coronavirus in connecticut

Residents 65 to 74 Could Start COVID-19 Vaccinations in Early February in New Tiered Approach to Phase 1b

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Connecticut is planning to initiate a "tiered approach" to scheduling the nearly 1.4 million residents who fall in Phase 1b of the state's COVID-19 vaccine rollout.

The plan comes at the direction of Gov. Ned Lamont and focuses on vaccinating those resident most at risk for adverse health outcomes from the coronavirus first.

As of Tuesday, a total of 220,820 doses have been administered in the state, including 196,753 first doses of the COVID-19 vaccine.

The governor on Tuesday laid out a tiered approach for appointments for phase 1b of vaccine administration.

What Will the Phase 1b Vaccine Schedule in Connecticut Look Like?

The Phase 1b scheduling approach looks like this, according to the governor's office:

  • Scheduling now: Individuals over the age of 75
  • Scheduling next (likely early February): Individuals between the ages of 65 and 75
  • Scheduling soon (likely late February or early March): Frontline essential workers and individuals with underlying medical conditions who have an increased risk for severe illness
  • Phased throughout: Staff and residents of congregate living settings

“We are working to administer the vaccine to as many people as possible, but the greatest barrier continues to be our supply as we are only scheduled to receive about 45,000 doses of the vaccine per week, while 1.4 million people are eligible under phase 1b,” Governor Lamont said in a statement. “That is why we are working to roll this out in a way that gets the vaccine to the people who are at greatest risk first. The good news is that we are seeing an overwhelming number of people in our state who want to receive the vaccine – and that is a key component of keeping our residents safe from COVID-19. In the meantime, our administration will continue doing everything we can to get more doses of the vaccine into Connecticut as quickly as possible.”

As COVID-19 vaccines roll out, a study has found that they are disproportionately reaching white populations before Black and other minority communities. One of the authors of the Business Insider report, senior healthcare reporter Shelby Livingston, joined LX News to discuss the difference in vaccination rates, and the questions it raises about racial equity.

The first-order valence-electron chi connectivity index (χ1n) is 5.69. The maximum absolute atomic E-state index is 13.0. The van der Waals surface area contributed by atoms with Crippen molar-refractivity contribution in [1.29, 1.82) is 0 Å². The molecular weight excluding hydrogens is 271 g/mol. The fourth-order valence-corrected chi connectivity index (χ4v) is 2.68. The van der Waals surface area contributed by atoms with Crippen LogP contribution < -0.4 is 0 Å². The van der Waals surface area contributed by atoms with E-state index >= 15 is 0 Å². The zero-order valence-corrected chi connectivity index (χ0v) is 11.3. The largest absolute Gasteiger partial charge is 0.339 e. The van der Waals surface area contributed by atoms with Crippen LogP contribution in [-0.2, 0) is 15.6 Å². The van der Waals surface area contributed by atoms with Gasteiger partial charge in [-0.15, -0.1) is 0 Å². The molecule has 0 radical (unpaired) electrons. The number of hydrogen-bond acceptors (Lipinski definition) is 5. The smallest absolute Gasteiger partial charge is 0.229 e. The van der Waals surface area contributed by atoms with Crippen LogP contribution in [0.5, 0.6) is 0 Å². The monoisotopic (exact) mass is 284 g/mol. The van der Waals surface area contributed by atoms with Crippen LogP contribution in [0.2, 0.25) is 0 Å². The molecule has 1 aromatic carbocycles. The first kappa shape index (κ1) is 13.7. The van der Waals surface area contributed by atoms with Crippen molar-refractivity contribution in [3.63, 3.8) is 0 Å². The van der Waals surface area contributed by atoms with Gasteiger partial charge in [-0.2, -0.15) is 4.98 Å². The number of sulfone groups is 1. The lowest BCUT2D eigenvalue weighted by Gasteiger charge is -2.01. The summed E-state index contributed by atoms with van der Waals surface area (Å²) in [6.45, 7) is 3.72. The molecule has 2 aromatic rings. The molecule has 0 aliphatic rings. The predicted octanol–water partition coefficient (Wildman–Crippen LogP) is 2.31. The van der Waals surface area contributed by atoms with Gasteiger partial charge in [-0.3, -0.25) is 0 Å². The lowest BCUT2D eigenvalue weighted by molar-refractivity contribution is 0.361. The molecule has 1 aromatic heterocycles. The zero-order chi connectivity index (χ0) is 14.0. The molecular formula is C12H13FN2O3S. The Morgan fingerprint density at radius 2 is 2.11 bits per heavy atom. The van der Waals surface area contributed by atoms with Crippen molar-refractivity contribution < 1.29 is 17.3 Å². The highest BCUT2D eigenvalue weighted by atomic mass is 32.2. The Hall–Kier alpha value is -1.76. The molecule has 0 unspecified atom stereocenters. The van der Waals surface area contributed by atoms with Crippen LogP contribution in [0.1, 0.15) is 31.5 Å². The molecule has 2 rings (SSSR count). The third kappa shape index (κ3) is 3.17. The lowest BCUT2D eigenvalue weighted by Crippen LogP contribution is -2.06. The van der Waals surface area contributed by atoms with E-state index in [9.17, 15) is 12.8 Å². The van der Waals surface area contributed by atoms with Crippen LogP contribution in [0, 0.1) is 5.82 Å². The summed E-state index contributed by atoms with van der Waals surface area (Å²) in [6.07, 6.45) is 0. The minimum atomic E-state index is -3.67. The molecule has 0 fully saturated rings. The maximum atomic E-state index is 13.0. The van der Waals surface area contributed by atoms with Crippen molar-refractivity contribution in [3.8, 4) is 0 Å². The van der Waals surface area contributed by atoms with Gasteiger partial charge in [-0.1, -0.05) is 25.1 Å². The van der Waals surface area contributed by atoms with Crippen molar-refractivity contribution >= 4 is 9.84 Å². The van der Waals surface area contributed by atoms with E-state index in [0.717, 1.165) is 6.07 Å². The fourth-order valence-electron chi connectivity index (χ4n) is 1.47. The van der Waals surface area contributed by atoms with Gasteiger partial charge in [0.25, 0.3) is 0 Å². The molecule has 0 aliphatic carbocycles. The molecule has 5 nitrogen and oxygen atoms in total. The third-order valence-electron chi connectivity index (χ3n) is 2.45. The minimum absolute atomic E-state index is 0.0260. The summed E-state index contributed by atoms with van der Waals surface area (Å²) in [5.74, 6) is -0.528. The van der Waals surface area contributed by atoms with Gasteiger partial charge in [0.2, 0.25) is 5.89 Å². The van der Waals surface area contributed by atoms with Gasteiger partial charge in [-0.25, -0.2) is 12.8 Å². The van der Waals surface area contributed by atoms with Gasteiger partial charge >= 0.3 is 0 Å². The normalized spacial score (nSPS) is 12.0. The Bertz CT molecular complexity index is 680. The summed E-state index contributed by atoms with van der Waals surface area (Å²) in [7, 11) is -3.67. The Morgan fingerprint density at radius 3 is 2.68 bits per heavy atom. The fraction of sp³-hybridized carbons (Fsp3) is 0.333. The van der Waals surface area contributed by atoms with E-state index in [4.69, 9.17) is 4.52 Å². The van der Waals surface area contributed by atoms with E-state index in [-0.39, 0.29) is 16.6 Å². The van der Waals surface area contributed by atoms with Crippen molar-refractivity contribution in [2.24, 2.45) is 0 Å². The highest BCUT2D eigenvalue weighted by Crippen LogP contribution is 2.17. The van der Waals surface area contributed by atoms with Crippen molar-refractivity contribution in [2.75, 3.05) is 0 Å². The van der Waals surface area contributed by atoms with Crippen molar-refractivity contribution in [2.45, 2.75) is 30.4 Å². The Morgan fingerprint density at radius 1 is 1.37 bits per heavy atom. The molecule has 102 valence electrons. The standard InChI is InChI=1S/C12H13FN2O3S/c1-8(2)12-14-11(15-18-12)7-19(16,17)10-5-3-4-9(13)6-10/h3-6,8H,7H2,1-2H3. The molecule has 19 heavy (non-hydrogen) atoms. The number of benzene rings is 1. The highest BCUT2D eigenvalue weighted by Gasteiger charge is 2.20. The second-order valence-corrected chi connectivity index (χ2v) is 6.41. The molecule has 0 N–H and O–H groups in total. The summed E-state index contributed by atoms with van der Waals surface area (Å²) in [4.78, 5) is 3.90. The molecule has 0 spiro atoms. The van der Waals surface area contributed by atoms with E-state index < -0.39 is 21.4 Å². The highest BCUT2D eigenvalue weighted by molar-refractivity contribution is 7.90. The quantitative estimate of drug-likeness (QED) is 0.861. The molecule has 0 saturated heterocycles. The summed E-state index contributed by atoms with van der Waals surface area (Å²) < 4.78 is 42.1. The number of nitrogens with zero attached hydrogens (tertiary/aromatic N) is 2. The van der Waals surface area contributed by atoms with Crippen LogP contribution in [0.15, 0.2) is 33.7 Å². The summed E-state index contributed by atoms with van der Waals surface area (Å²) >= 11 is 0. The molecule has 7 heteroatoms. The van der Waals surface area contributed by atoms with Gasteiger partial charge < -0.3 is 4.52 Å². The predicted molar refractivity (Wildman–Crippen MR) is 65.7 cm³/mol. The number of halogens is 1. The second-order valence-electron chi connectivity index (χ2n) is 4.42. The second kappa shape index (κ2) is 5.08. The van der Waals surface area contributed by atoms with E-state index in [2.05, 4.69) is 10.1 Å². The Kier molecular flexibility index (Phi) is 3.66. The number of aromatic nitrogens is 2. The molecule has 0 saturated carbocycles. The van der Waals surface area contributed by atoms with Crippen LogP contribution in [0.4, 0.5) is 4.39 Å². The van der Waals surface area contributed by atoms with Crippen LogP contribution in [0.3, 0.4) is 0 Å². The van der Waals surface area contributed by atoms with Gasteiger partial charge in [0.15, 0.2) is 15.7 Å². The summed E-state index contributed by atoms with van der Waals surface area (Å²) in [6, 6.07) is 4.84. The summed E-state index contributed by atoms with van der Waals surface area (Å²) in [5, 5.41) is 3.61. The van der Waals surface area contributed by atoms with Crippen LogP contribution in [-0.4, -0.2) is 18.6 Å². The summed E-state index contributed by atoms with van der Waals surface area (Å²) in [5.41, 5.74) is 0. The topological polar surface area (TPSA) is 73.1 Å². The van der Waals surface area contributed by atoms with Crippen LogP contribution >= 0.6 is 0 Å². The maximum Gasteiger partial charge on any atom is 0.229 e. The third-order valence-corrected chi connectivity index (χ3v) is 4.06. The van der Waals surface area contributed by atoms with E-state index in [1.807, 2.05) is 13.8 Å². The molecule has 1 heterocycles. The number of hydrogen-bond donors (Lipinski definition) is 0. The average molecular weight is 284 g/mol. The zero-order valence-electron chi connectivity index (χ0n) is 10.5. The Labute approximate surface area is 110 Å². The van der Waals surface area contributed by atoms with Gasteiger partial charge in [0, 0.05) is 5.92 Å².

The state said it will release more details on the definition of frontline essential workers as well as the list of eligible underlying medical conditions over the next several weeks.

“In order to vaccinate our 75 plus residents as quickly as possible so that we can move on to the other groups within 1b, it is critical that we focus on getting shots in the arms of those elderly and most vulnerable residents," said Acting Public Health Commissioner Dr. Deidre Gifford in a statement. "We continue to ask for everyone’s patience as we proceed through Phase 1b and on to subsequent phases. As you patiently wait your turn for vaccination, please remember to continue wearing masks, social distancing, practicing good hand hygiene and gathering only with the members of your own household.”

Commercial pharmacies, like Walgreens and CVS, will be offering COVID-19 vaccinations to eligible residents in the coming weeks.

Ineligible Vaccination Appointments

Amid reports that staff from multiple schools in Connecticut were able to schedule appointments before they were eligible, the Department of Public Health on Tuesday asked residents to cancel appointments for Friday or later unless they are over the age of 75 or eligible under Phase 1a.

"This is being done in order to ensure that Connecticut’s focus on individuals over the age of 75 is maintained," the governor's office said in a statement.

Phase 1c and Phase 2

Phase 1c is estimated to start in May with Phase 2 scheduled to take place in June, according to the governor on Tuesday.

Latest COVID-19 Cases in Connecticut

On Tuesday, the state's COVID-19 test positive rate climbed slightly to 5.65%.

Of the 37,033 tests administered since Monday, 2,094 came back positive.

The state reported 27 net new hospitalizations on Tuesday with 1,141 currently hospitalized. Twelve more people lost their life in Connecticut due to COVID-19 bringing the total death count since the start of the pandemic to 6,682.

COVID-19 Cases in the U.S.

The United States has recorded more than 400,000 coronavirus deaths since the start of the pandemic, according to a tally by NBC News.

The nation reached the grim milestone early Tuesday morning. In the past two weeks, an average of 3,286 people in the U.S. have died from the coronavirus each day.

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